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Intemperance in the use of alcohol creates many problems in modern society, the importance of which can be judged by the emphasis it has received in contemporary writings, both literary and scientific. These problems may be divided into three categories: psychologic, medical, and sociologic. The main psychologic issue regards why a person drinks excessively, often with full knowledge that such action will result in physical injury and even death. The medical problem embraces all aspects of alcoholic addiction and habituation as well as the diseases that result from the abuse of alcohol. The sociologic problem encompasses the effects of sustained drinking on the patient's work, family, and community. Some idea of the enormity of these problems can be gleaned from figures supplied by the secretary of Health and Human Services, which indicate that up to 40 percent of medical and surgical patients have alcohol-related problems and that these patients account for 15 percent of all healthcare costs. Several surveys have suggested a rate of alcohol dependence of 3 to 5.5 percent of adults. A minimum of 3 percent of deaths in the United States are attributable to alcohol-related causes. More striking, but not at all surprising, is the fact that alcohol intoxication is responsible for approximately 45 percent of fatal motor vehicle accidents and 22 percent of boating accidents. It requires little imagination to conceive the havoc wrought by alcohol in terms of suicide, accidents, crime, mental and physical disease, and disruption of family life. Finally, the problems engendered by excessive drinking cannot easily be separated from one another.


Etiology of Alcoholism


The cause of alcoholism as an addiction remains as obscure as it is for other forms of dependence and addiction, although environmental, cultural, and genetic factors are clearly implicated. No single personality type has been shown to predict reliably who will become addicted to alcohol. Similarly, no particular aspect of alcohol metabolism has been found to account for the development of addiction, with the possible exception of aldehyde dehydrogenase (see further on). Some persons drink excessively and become alcoholic in response to a profoundly disturbing personal or family problem, but most do not. Alcoholism may develop in response to a depressive illness, more so in women than in men, but far more often depression is a consequence of drinking. Social and cultural influences are undoubtedly important in the genesis of alcoholism as evidenced, for example, by the remarkably high incidence of alcoholism and drinking problems in the American Indian and Eskimo populations and by the disparity in the prevalence of alcoholism, within a single community, among various ethnic groups. However, no ethnic or racial group and no social or economic class are exempt.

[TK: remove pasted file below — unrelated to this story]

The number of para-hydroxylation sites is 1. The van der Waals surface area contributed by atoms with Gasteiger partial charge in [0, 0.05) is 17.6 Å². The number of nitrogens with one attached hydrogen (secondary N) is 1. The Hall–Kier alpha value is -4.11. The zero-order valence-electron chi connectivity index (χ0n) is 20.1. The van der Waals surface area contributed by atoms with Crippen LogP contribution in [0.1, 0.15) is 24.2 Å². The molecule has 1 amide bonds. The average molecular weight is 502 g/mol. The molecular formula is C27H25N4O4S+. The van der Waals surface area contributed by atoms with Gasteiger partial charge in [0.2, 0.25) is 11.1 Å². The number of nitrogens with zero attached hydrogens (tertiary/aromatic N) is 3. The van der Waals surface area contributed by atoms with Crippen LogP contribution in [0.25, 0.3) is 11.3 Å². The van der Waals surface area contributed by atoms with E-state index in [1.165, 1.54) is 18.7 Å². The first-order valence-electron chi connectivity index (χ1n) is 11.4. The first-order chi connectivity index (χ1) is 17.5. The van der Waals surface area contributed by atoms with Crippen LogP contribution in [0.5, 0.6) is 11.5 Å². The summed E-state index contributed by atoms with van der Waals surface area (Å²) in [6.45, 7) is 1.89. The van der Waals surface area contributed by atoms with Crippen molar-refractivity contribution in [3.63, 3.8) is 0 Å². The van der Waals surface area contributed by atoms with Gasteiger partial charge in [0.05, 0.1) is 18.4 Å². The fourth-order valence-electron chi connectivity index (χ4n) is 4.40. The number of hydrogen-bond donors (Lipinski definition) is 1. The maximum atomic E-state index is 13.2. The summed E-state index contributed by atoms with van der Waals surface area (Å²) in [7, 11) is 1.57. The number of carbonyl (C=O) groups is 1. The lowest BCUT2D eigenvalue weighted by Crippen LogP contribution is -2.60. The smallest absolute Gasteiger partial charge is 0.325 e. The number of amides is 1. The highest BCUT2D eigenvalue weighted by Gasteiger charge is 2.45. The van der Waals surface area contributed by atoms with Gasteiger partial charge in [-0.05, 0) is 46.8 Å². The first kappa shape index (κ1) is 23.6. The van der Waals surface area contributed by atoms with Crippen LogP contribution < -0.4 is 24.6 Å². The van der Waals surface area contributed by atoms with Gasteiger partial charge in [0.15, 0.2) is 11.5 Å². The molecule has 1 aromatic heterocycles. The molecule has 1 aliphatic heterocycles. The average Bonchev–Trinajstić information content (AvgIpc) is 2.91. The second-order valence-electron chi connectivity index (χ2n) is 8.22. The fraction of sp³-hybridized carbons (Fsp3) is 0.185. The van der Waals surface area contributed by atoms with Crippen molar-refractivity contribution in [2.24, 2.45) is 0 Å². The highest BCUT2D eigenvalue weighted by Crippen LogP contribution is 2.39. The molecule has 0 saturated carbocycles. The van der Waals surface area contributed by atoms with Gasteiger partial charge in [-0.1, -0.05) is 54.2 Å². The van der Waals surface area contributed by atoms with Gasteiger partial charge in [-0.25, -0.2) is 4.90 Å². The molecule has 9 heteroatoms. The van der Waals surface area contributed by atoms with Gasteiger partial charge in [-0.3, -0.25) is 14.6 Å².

The importance of genetic factors in alcoholism has been amply identified. Goodwin and coworkers studied adopted Danish men whose biologic parents were alcoholic and control subjects whose biologic parents were not alcoholic. All of the subjects had been adopted before the age ...

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